There are no safety concerns over SaskEnergy gas meters.
The extremely dry conditions in some parts of the province have caused so much ground shifting that the movement is pulling the copper wires from SaskPower meter boxes which can spark a fire.
But that won’t happen with the gas lines because they actually benefit from the dry soil.
“When soil is dry, especially those heavier soils, they move away from the pipeline connections and give us more flexibility,” SaskEnergy, Director of Communications, Dave Burdeniuk explained. “So actually for us, drier is better.”
SaskEnergy has been receiving about 15 calls a day from customers concerned that the gas meter is tilting or seems to have moved.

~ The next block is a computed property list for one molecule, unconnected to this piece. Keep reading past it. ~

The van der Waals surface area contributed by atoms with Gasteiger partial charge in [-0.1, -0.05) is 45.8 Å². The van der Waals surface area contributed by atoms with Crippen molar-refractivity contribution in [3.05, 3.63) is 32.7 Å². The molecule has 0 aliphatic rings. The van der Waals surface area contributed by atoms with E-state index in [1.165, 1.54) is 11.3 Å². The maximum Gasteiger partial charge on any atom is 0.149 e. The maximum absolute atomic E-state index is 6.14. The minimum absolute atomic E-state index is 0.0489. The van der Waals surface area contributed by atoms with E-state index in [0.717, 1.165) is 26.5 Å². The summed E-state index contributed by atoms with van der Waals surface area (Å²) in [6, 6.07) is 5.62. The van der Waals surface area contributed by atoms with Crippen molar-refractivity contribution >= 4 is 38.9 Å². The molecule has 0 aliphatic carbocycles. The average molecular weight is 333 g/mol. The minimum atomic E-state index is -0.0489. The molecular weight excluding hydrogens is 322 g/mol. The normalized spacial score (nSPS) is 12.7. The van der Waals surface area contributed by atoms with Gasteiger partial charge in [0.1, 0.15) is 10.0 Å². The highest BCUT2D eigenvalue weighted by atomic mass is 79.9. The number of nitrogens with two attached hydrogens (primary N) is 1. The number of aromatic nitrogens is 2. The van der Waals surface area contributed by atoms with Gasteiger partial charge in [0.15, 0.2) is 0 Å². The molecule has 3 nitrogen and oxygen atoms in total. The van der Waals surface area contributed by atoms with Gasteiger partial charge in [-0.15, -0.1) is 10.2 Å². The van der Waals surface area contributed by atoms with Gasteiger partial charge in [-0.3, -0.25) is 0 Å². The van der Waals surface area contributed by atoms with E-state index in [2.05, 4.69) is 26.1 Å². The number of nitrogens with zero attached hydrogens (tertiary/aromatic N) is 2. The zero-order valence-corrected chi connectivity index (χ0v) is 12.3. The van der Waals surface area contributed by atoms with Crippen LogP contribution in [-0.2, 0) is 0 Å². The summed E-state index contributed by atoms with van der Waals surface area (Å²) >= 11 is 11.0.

But the meters now used in Saskatchewan actually have wireless modules built within them that, if tilted beyond 30 degrees, will trigger an alert sending a signal that it needs to be checked.
The meters are designed to withstand movement and ground shifting up to that point.
“When you look at a natural gas meter, as the pipe comes out of the ground, there’s a series of elbows, we call that a swing, and that swing will actually let the meter swing back and forth, with a lot of flexibility,” Burdeniuk said.
SaskEnergy is more concerned about significant wet ground which, when coupled with the thick soil seen in places like Regina, it sticks to the gas mains and be difficult to deal with.
SaskPower has continued to send inspection crews out checking homes to address any issue with the meter box.